Apart from these disturbing elements, this is a highly enjoyable production, especially when the genius of Wilde is allowed to come to the fore.  Handsome Edward Franklin seems most at home as the hedonistic Algernon, while Cathy Tyson’s Lady Bracknell is as formidable and imperious as you could hope.  There is some neat character acting from Dominic Gately as Dr Chasuble and Angela Clerkin as Miss Prism, and I like Sharan Phull’s youthful energy as Cecily Cardew.  Darren Bennett gives us two markedly different butlers; I’ve never seen a Merriman so camp. Some of the timing needs sharpening – the bitchy scene between the two young girls could be more arch – but on the whole, the cast deliver Wilde’s often convoluted sentences very well.  They also, at times, need to ride the laughs a little better so that follow-up ripostes are not lost to us.

The delights of Wilde’s contrivances still tickle us.  This seemingly trivial play is rich with social commentary and satire, and the revelations at the denouement are still breathtakingly silly.  This production for the most part is a lovely confection; there are just one or two things I would leave on the side of my plate.

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Edward Franklin and Sharan Phull (Photo: Tom Wren)

 

 

 


Barnstormers

WIPERS

Belgrade Theatre, Coventry, Thursday 12th May, 2016

 

Ishy Din’s new play, co-produced by the Belgrade with Leicester’s Curve Theatre and Watford’s Palace Theatre, is a good fit for the B2 space.  Isla Shaw’s impressive set brings us inside a barn near the French town of Ypres.  Rafters spread like the ribs of a wrecked ship or a beached whale, as though the armies at war around it are fighting over something that’s already dead.  With atmospheric lighting by Prema Mehta and sound design by Jon Nicholls that enables to imagine the conflict raging offstage, the scene is set for an engaging and powerful drama.

Into the barn come commanding officer Thomas (Jassa Ahluwalia) and Sadiq (Simon Rivers), following orders to secure the location.  An appealing Ahluwalia convinces as the young toff, out of his depth – even his salutes betray his nervousness.  Rivers’s Sadiq is more practical, a professional soldier.  They are joined by Sartaj Garewal as AD and, later, Waleed Akhtar as Ayub.  Humour comes from the clash of cultures and the language barrier.  Subtly, the actors use different accents depending on who they’re conversing with.  Ahluwalia is ‘teddibly, teddibly’ upper class Brit – when the men speak to him, their Indian accents are thicker.  When the men speak among themselves, they’re ordinary, working class blokes.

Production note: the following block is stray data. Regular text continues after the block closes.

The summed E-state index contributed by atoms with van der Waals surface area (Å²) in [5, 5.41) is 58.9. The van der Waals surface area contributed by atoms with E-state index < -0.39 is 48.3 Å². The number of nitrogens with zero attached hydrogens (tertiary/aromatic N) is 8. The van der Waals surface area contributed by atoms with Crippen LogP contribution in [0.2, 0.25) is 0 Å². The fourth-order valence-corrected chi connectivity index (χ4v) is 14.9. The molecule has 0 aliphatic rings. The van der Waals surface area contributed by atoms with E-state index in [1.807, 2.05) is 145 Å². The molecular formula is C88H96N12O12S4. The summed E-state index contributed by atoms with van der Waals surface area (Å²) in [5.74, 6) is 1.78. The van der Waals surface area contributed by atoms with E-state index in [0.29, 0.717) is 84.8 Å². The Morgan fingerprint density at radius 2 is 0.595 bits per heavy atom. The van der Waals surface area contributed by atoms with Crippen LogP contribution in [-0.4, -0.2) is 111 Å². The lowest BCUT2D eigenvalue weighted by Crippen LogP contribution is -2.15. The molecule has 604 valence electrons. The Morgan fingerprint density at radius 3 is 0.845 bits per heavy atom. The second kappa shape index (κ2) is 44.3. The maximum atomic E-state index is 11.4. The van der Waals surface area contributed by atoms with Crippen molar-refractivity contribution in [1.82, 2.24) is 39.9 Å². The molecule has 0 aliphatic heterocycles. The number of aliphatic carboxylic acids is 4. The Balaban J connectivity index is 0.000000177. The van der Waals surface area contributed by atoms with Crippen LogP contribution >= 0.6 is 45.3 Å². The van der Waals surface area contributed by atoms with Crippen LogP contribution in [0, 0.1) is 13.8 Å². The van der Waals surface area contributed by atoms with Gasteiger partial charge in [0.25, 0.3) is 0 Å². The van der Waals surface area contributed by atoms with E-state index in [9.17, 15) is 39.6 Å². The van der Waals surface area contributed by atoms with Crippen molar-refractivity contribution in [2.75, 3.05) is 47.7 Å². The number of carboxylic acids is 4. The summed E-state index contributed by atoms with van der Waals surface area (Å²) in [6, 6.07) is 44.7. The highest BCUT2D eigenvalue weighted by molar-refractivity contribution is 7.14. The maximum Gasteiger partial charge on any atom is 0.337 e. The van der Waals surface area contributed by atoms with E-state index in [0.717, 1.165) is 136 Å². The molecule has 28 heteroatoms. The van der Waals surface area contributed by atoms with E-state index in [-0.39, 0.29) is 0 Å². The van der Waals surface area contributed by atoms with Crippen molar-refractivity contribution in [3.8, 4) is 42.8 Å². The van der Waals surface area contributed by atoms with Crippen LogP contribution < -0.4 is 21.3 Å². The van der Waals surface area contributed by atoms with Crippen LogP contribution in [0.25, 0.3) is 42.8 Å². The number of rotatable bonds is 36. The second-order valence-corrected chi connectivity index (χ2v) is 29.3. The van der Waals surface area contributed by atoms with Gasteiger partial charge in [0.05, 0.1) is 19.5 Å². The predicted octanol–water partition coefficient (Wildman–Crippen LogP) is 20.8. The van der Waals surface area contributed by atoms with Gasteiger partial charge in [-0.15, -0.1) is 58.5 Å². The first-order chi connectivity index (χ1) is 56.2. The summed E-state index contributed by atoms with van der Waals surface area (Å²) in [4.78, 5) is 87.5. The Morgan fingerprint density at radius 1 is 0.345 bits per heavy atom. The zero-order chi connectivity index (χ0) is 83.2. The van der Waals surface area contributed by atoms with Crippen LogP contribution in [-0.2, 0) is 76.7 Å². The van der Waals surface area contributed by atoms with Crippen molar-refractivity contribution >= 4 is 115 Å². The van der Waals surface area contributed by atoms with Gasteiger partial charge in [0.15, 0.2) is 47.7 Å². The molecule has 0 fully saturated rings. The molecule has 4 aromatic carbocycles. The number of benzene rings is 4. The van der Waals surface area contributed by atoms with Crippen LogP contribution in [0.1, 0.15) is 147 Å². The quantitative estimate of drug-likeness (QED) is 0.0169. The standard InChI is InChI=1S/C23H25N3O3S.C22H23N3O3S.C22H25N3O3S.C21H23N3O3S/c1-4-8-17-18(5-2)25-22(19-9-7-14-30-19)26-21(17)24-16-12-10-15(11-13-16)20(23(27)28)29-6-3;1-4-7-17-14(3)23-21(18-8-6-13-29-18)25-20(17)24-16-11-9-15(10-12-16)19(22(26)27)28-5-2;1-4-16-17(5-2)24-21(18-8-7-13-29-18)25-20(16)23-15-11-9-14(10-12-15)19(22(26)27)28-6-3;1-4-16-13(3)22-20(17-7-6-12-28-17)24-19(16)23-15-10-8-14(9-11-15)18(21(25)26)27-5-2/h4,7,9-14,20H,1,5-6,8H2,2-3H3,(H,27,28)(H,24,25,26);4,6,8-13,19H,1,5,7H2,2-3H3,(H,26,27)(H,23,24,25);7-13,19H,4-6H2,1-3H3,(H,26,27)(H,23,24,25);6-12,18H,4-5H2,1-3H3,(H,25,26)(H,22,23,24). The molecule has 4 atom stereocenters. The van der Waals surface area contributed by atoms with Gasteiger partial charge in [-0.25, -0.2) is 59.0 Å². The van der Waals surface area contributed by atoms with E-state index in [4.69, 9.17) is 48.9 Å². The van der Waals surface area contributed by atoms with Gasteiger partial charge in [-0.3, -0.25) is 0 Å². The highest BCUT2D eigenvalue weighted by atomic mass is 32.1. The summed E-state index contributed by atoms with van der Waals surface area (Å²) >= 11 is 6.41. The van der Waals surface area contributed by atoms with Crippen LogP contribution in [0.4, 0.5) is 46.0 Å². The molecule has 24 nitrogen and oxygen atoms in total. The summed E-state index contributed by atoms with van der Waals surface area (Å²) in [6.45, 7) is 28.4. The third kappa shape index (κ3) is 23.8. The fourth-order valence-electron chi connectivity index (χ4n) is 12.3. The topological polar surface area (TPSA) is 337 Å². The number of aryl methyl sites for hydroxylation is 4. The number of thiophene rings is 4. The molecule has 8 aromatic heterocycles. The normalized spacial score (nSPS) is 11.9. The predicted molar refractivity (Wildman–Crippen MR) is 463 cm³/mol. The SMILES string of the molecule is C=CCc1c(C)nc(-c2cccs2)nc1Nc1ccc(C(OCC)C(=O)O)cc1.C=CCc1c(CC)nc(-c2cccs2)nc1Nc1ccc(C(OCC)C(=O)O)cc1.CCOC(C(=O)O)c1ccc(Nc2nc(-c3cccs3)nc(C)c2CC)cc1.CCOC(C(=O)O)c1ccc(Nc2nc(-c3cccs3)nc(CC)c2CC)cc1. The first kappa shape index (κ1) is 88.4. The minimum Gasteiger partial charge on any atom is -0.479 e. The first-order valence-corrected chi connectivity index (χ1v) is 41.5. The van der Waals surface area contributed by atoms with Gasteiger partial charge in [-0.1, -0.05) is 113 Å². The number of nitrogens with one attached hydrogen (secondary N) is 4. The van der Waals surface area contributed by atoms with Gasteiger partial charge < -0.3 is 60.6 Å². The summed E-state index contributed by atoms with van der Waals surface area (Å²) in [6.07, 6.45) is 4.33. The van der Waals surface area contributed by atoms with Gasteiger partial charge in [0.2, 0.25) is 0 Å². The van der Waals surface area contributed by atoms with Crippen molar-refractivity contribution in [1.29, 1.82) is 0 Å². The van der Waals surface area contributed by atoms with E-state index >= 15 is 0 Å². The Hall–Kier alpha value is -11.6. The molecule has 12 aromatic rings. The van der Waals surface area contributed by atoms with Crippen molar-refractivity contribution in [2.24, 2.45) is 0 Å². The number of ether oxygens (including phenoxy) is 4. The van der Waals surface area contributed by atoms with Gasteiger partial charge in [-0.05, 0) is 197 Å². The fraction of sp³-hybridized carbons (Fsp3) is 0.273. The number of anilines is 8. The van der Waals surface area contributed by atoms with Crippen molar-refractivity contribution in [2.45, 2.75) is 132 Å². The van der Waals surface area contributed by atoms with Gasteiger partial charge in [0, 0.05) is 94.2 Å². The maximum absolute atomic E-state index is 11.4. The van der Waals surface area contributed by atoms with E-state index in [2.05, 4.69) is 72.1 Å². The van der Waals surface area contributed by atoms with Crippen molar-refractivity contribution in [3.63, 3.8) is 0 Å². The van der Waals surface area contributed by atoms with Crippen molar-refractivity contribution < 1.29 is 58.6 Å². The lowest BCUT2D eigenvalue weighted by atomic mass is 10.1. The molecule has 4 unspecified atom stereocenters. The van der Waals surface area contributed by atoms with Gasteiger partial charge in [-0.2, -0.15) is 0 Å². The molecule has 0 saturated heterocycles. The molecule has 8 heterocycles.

Rivers and Garewal are especially strong – perhaps that’s unfair: this is an excellent quartet! – in their heated and often very funny exchanges.  Through contact with these men, Thomas grows in confidence and learns appreciation of their culture, through cuisine and their respect for the fallen.  Din’s tight script enables us to get to know these men, as Thomas gets to know them – it’s reminiscent of Journey’s End, in this respect, so that when they finally leave the barn to face their fate (shades of Blackadder Goes Forth here!) we care about what might become of them.

Director Suba Das slowly winds us up.  Tense moments, loud moments, are contrasted with humour and silence.  It’s a timely reminder of our common humanity: these soldiers fought on our side, even if they weren’t exactly sure what they were fighting for.  In these times of rising resentment against the foreigner using our resources, the play is starkly relevant as well as marking the sacrifice of other nations supporting the British cause during WW1.

More fun than you might expect with emotionally charged, engaging performances, Wipers is a superb addition to the ongoing centennial commemorations of the so-called Great War.

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Plenty to write home about: Jassa Ahluwalia (Photo: Pamela Raith)